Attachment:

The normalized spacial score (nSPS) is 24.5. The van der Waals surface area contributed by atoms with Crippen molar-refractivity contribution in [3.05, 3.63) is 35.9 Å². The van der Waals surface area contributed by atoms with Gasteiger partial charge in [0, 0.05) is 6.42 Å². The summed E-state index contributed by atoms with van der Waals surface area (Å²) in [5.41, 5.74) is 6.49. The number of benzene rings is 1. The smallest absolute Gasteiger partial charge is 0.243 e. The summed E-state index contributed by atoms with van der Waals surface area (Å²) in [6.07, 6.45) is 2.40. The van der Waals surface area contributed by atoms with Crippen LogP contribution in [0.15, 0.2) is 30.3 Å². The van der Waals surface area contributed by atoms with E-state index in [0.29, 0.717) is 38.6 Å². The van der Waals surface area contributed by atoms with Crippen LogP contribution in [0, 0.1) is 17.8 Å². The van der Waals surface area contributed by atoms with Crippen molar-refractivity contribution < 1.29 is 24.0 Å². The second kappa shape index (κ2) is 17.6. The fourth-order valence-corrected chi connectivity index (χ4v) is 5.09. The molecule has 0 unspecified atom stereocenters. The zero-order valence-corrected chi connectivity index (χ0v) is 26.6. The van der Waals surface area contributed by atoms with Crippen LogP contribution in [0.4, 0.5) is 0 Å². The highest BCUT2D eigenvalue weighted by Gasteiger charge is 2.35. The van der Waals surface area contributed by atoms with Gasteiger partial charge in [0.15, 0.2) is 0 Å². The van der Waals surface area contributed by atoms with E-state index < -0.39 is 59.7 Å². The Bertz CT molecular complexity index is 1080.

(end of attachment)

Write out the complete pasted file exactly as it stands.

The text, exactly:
The normalized spacial score (nSPS) is 24.5. The van der Waals surface area contributed by atoms with Crippen molar-refractivity contribution in [3.05, 3.63) is 35.9 Å². The van der Waals surface area contributed by atoms with Gasteiger partial charge in [0, 0.05) is 6.42 Å². The summed E-state index contributed by atoms with van der Waals surface area (Å²) in [5.41, 5.74) is 6.49. The number of benzene rings is 1. The smallest absolute Gasteiger partial charge is 0.243 e. The summed E-state index contributed by atoms with van der Waals surface area (Å²) in [6.07, 6.45) is 2.40. The van der Waals surface area contributed by atoms with Crippen LogP contribution in [0.15, 0.2) is 30.3 Å². The van der Waals surface area contributed by atoms with E-state index in [0.29, 0.717) is 38.6 Å². The van der Waals surface area contributed by atoms with Crippen LogP contribution in [0, 0.1) is 17.8 Å². The van der Waals surface area contributed by atoms with Crippen molar-refractivity contribution < 1.29 is 24.0 Å². The second kappa shape index (κ2) is 17.6. The fourth-order valence-corrected chi connectivity index (χ4v) is 5.09. The molecule has 0 unspecified atom stereocenters. The zero-order valence-corrected chi connectivity index (χ0v) is 26.6. The van der Waals surface area contributed by atoms with Crippen LogP contribution in [0.4, 0.5) is 0 Å². The highest BCUT2D eigenvalue weighted by Gasteiger charge is 2.35. The van der Waals surface area contributed by atoms with Gasteiger partial charge in [0.15, 0.2) is 0 Å². The van der Waals surface area contributed by atoms with E-state index < -0.39 is 59.7 Å². The Bertz CT molecular complexity index is 1080.